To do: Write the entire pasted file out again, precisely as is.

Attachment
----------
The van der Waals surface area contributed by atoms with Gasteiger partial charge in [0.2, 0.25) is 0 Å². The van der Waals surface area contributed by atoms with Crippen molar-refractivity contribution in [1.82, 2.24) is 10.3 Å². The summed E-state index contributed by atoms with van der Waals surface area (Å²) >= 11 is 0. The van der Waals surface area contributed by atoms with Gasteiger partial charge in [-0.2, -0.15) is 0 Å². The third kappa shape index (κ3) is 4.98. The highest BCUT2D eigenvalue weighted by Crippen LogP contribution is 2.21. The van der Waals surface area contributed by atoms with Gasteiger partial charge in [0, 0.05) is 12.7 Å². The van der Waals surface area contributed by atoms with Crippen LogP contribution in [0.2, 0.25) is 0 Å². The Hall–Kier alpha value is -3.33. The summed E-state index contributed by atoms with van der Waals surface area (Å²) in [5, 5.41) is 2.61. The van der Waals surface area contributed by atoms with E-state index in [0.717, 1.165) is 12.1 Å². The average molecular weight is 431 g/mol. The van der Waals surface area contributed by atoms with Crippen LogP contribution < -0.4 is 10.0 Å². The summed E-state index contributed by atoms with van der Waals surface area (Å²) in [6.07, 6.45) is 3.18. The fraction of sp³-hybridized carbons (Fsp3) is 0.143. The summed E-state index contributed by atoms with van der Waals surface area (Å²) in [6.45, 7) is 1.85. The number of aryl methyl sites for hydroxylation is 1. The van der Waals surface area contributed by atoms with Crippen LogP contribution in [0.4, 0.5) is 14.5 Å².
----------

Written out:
The van der Waals surface area contributed by atoms with Gasteiger partial charge in [0.2, 0.25) is 0 Å². The van der Waals surface area contributed by atoms with Crippen molar-refractivity contribution in [1.82, 2.24) is 10.3 Å². The summed E-state index contributed by atoms with van der Waals surface area (Å²) >= 11 is 0. The van der Waals surface area contributed by atoms with Gasteiger partial charge in [-0.2, -0.15) is 0 Å². The third kappa shape index (κ3) is 4.98. The highest BCUT2D eigenvalue weighted by Crippen LogP contribution is 2.21. The van der Waals surface area contributed by atoms with Gasteiger partial charge in [0, 0.05) is 12.7 Å². The van der Waals surface area contributed by atoms with Crippen LogP contribution in [0.2, 0.25) is 0 Å². The Hall–Kier alpha value is -3.33. The summed E-state index contributed by atoms with van der Waals surface area (Å²) in [5, 5.41) is 2.61. The van der Waals surface area contributed by atoms with E-state index in [0.717, 1.165) is 12.1 Å². The average molecular weight is 431 g/mol. The van der Waals surface area contributed by atoms with Crippen LogP contribution < -0.4 is 10.0 Å². The summed E-state index contributed by atoms with van der Waals surface area (Å²) in [6.07, 6.45) is 3.18. The fraction of sp³-hybridized carbons (Fsp3) is 0.143. The summed E-state index contributed by atoms with van der Waals surface area (Å²) in [6.45, 7) is 1.85. The number of aryl methyl sites for hydroxylation is 1. The van der Waals surface area contributed by atoms with Crippen LogP contribution in [0.4, 0.5) is 14.5 Å².